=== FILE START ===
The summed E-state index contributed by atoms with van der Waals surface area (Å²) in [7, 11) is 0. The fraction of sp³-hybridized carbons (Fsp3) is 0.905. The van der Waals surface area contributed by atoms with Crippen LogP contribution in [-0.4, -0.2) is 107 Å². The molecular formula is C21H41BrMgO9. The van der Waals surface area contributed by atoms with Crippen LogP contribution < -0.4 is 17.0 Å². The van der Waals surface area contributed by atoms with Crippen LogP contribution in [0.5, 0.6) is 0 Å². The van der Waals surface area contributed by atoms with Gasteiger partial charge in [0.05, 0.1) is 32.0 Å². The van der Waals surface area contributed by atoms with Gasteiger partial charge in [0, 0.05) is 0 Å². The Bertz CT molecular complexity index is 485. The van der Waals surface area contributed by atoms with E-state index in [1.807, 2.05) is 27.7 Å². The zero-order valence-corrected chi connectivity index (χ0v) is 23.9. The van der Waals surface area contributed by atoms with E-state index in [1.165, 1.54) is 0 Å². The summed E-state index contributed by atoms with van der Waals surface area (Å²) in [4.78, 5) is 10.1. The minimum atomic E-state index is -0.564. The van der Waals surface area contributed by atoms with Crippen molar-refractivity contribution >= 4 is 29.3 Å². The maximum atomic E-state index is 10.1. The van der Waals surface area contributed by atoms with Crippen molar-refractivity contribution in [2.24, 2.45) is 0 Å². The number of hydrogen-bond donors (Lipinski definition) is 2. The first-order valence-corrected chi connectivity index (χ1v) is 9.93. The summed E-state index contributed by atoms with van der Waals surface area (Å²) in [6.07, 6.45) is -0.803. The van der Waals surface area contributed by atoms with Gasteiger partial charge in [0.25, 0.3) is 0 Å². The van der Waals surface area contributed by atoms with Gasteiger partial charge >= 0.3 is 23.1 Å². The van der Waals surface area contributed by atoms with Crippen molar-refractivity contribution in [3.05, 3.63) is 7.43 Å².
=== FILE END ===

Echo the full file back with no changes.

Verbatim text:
The summed E-state index contributed by atoms with van der Waals surface area (Å²) in [7, 11) is 0. The fraction of sp³-hybridized carbons (Fsp3) is 0.905. The van der Waals surface area contributed by atoms with Crippen LogP contribution in [-0.4, -0.2) is 107 Å². The molecular formula is C21H41BrMgO9. The van der Waals surface area contributed by atoms with Crippen LogP contribution < -0.4 is 17.0 Å². The van der Waals surface area contributed by atoms with Crippen LogP contribution in [0.5, 0.6) is 0 Å². The van der Waals surface area contributed by atoms with Gasteiger partial charge in [0.05, 0.1) is 32.0 Å². The van der Waals surface area contributed by atoms with Gasteiger partial charge in [0, 0.05) is 0 Å². The Bertz CT molecular complexity index is 485. The van der Waals surface area contributed by atoms with E-state index in [1.807, 2.05) is 27.7 Å². The zero-order valence-corrected chi connectivity index (χ0v) is 23.9. The van der Waals surface area contributed by atoms with E-state index in [1.165, 1.54) is 0 Å². The summed E-state index contributed by atoms with van der Waals surface area (Å²) in [4.78, 5) is 10.1. The minimum atomic E-state index is -0.564. The van der Waals surface area contributed by atoms with Crippen molar-refractivity contribution >= 4 is 29.3 Å². The maximum atomic E-state index is 10.1. The van der Waals surface area contributed by atoms with Crippen molar-refractivity contribution in [2.24, 2.45) is 0 Å². The number of hydrogen-bond donors (Lipinski definition) is 2. The first-order valence-corrected chi connectivity index (χ1v) is 9.93. The summed E-state index contributed by atoms with van der Waals surface area (Å²) in [6.07, 6.45) is -0.803. The van der Waals surface area contributed by atoms with Gasteiger partial charge in [0.25, 0.3) is 0 Å². The van der Waals surface area contributed by atoms with Gasteiger partial charge >= 0.3 is 23.1 Å². The van der Waals surface area contributed by atoms with Crippen molar-refractivity contribution in [3.05, 3.63) is 7.43 Å².